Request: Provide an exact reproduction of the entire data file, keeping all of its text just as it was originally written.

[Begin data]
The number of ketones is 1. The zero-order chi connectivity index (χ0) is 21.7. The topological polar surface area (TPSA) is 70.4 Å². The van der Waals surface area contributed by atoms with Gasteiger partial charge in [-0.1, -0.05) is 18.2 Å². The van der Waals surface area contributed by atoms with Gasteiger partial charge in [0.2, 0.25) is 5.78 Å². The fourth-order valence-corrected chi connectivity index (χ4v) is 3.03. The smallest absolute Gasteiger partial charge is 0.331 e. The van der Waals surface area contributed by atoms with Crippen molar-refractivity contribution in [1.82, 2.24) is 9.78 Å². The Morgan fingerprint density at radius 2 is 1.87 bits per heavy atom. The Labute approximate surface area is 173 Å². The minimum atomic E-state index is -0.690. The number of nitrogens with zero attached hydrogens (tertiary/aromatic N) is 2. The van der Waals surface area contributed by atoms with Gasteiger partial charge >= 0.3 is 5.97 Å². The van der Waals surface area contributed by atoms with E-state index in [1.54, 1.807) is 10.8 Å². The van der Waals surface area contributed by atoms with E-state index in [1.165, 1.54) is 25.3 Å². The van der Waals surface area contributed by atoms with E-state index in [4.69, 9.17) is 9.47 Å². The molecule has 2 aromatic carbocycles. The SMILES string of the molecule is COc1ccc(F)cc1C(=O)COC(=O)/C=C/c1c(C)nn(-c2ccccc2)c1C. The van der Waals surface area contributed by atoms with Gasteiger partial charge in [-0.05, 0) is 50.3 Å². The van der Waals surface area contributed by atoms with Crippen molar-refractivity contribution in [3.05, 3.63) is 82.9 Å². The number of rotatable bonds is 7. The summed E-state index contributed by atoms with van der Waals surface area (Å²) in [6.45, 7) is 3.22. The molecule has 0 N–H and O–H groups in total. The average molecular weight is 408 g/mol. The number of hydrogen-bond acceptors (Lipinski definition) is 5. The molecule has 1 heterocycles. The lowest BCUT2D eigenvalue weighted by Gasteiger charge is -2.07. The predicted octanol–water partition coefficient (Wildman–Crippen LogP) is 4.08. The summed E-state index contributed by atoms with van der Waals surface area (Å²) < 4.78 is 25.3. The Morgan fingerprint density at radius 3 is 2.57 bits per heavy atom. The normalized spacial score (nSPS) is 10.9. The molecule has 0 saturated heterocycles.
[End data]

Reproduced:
The number of ketones is 1. The zero-order chi connectivity index (χ0) is 21.7. The topological polar surface area (TPSA) is 70.4 Å². The van der Waals surface area contributed by atoms with Gasteiger partial charge in [-0.1, -0.05) is 18.2 Å². The van der Waals surface area contributed by atoms with Gasteiger partial charge in [0.2, 0.25) is 5.78 Å². The fourth-order valence-corrected chi connectivity index (χ4v) is 3.03. The smallest absolute Gasteiger partial charge is 0.331 e. The van der Waals surface area contributed by atoms with Crippen molar-refractivity contribution in [1.82, 2.24) is 9.78 Å². The Morgan fingerprint density at radius 2 is 1.87 bits per heavy atom. The Labute approximate surface area is 173 Å². The minimum atomic E-state index is -0.690. The number of nitrogens with zero attached hydrogens (tertiary/aromatic N) is 2. The van der Waals surface area contributed by atoms with Gasteiger partial charge >= 0.3 is 5.97 Å². The van der Waals surface area contributed by atoms with E-state index in [1.54, 1.807) is 10.8 Å². The van der Waals surface area contributed by atoms with E-state index in [1.165, 1.54) is 25.3 Å². The van der Waals surface area contributed by atoms with E-state index in [4.69, 9.17) is 9.47 Å². The molecule has 2 aromatic carbocycles. The SMILES string of the molecule is COc1ccc(F)cc1C(=O)COC(=O)/C=C/c1c(C)nn(-c2ccccc2)c1C. The van der Waals surface area contributed by atoms with Gasteiger partial charge in [-0.05, 0) is 50.3 Å². The van der Waals surface area contributed by atoms with Crippen molar-refractivity contribution in [3.05, 3.63) is 82.9 Å². The number of rotatable bonds is 7. The summed E-state index contributed by atoms with van der Waals surface area (Å²) in [6.45, 7) is 3.22. The molecule has 0 N–H and O–H groups in total. The average molecular weight is 408 g/mol. The number of hydrogen-bond acceptors (Lipinski definition) is 5. The molecule has 1 heterocycles. The lowest BCUT2D eigenvalue weighted by Gasteiger charge is -2.07. The predicted octanol–water partition coefficient (Wildman–Crippen LogP) is 4.08. The summed E-state index contributed by atoms with van der Waals surface area (Å²) < 4.78 is 25.3. The Morgan fingerprint density at radius 3 is 2.57 bits per heavy atom. The normalized spacial score (nSPS) is 10.9. The molecule has 0 saturated heterocycles.